More to the point, perhaps, murdering demonstrators and covering up the ensuing investigations is deplorable whether or not a country has a nuclear program. Putting people in jail for twenty years for what they think, say, or write — whether the instance of thought crime goes by the name of “blasphemy” or ” lèse majesté ” — is appalling whether or not a country is run by Islamic clerics. And denying people democracy for the benefit of a small, entitled elite is contemptible whether or not those who refuse to relinquish their ill-gotten power are sympathetic to American interests.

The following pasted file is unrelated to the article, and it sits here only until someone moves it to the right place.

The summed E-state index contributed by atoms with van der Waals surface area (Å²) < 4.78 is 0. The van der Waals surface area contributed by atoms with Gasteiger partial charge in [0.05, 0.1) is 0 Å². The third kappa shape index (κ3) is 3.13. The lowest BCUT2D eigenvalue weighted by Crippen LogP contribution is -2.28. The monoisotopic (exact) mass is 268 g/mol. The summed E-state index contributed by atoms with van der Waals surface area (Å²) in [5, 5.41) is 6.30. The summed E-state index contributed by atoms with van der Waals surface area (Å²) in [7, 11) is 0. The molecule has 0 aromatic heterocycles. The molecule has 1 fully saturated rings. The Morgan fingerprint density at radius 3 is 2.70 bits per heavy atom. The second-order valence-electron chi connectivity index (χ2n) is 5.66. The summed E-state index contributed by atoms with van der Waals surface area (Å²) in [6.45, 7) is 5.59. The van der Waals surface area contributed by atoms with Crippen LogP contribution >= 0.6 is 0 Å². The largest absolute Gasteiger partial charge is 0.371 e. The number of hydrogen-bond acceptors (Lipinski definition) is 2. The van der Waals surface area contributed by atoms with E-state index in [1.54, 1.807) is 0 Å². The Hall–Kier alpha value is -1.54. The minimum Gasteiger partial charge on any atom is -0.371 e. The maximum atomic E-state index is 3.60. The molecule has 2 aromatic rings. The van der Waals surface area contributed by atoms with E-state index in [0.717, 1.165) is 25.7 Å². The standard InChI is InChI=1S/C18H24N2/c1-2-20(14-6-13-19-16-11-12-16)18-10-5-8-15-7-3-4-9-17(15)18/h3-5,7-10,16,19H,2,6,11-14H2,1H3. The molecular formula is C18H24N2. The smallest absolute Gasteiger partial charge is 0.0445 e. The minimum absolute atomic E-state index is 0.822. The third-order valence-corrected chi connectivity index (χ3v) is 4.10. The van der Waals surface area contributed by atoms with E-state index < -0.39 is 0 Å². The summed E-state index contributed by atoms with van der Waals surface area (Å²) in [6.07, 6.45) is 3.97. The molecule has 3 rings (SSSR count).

In both Thailand and Iran, the United States government has a history of supporting military coups and propping up authoritarian regimes responsible for the most shocking abuses of their own people’s rights. If only because the Iranian government has turned on American interests after the 1979 Islamic Revolution, the United States has long since changed its stance on democracy in Iran. It has transformed Iran into an international pariah and has supported Iranian dissidents seeking to free their country from the yoke of the Ayatollahs. What will it take for the American government to do the right thing in Thailand?